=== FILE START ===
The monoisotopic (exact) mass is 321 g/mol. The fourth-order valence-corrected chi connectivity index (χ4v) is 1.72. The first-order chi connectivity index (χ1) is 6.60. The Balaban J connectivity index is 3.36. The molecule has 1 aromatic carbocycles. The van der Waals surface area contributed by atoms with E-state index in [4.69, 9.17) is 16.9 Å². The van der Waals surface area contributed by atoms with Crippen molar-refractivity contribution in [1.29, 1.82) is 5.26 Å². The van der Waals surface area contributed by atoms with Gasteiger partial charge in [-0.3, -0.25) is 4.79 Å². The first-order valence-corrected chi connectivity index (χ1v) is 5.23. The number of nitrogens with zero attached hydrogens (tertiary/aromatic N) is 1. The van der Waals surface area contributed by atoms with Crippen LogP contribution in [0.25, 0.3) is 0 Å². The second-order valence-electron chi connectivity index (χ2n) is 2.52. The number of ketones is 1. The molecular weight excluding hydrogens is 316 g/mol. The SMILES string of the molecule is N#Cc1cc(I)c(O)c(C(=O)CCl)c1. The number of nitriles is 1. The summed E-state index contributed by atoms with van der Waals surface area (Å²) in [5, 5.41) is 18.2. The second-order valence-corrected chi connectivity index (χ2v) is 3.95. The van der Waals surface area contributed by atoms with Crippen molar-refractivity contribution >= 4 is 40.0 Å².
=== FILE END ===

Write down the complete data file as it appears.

The monoisotopic (exact) mass is 321 g/mol. The fourth-order valence-corrected chi connectivity index (χ4v) is 1.72. The first-order chi connectivity index (χ1) is 6.60. The Balaban J connectivity index is 3.36. The molecule has 1 aromatic carbocycles. The van der Waals surface area contributed by atoms with E-state index in [4.69, 9.17) is 16.9 Å². The van der Waals surface area contributed by atoms with Crippen molar-refractivity contribution in [1.29, 1.82) is 5.26 Å². The van der Waals surface area contributed by atoms with Gasteiger partial charge in [-0.3, -0.25) is 4.79 Å². The first-order valence-corrected chi connectivity index (χ1v) is 5.23. The number of nitrogens with zero attached hydrogens (tertiary/aromatic N) is 1. The van der Waals surface area contributed by atoms with Crippen LogP contribution in [0.25, 0.3) is 0 Å². The second-order valence-electron chi connectivity index (χ2n) is 2.52. The number of ketones is 1. The molecular weight excluding hydrogens is 316 g/mol. The SMILES string of the molecule is N#Cc1cc(I)c(O)c(C(=O)CCl)c1. The number of nitriles is 1. The summed E-state index contributed by atoms with van der Waals surface area (Å²) in [5, 5.41) is 18.2. The second-order valence-corrected chi connectivity index (χ2v) is 3.95. The van der Waals surface area contributed by atoms with Crippen molar-refractivity contribution >= 4 is 40.0 Å².